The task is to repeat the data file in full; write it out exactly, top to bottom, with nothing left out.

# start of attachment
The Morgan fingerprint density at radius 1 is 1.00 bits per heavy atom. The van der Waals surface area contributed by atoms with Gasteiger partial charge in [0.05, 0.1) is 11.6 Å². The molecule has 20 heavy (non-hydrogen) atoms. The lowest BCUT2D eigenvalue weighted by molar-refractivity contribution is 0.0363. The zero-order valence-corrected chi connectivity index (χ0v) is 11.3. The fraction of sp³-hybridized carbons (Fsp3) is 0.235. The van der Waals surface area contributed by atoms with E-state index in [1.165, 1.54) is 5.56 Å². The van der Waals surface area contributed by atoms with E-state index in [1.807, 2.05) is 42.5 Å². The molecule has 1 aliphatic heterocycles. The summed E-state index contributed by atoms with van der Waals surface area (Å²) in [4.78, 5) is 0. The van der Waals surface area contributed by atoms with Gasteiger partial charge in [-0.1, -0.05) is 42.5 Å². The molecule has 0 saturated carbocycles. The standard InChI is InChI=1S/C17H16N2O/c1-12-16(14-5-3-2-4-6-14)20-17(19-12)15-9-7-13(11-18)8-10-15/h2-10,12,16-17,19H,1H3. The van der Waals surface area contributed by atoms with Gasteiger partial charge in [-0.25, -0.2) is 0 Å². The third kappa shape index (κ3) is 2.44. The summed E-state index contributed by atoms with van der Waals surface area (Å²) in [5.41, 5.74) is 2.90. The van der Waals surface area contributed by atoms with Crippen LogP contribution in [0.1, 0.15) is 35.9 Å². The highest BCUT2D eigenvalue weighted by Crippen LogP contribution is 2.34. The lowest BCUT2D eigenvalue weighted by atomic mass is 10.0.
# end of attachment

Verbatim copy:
The Morgan fingerprint density at radius 1 is 1.00 bits per heavy atom. The van der Waals surface area contributed by atoms with Gasteiger partial charge in [0.05, 0.1) is 11.6 Å². The molecule has 20 heavy (non-hydrogen) atoms. The lowest BCUT2D eigenvalue weighted by molar-refractivity contribution is 0.0363. The zero-order valence-corrected chi connectivity index (χ0v) is 11.3. The fraction of sp³-hybridized carbons (Fsp3) is 0.235. The van der Waals surface area contributed by atoms with E-state index in [1.165, 1.54) is 5.56 Å². The van der Waals surface area contributed by atoms with E-state index in [1.807, 2.05) is 42.5 Å². The molecule has 1 aliphatic heterocycles. The summed E-state index contributed by atoms with van der Waals surface area (Å²) in [4.78, 5) is 0. The van der Waals surface area contributed by atoms with Gasteiger partial charge in [-0.1, -0.05) is 42.5 Å². The molecule has 0 saturated carbocycles. The standard InChI is InChI=1S/C17H16N2O/c1-12-16(14-5-3-2-4-6-14)20-17(19-12)15-9-7-13(11-18)8-10-15/h2-10,12,16-17,19H,1H3. The van der Waals surface area contributed by atoms with Gasteiger partial charge in [-0.25, -0.2) is 0 Å². The third kappa shape index (κ3) is 2.44. The summed E-state index contributed by atoms with van der Waals surface area (Å²) in [5.41, 5.74) is 2.90. The van der Waals surface area contributed by atoms with Crippen LogP contribution in [0.1, 0.15) is 35.9 Å². The highest BCUT2D eigenvalue weighted by Crippen LogP contribution is 2.34. The lowest BCUT2D eigenvalue weighted by atomic mass is 10.0.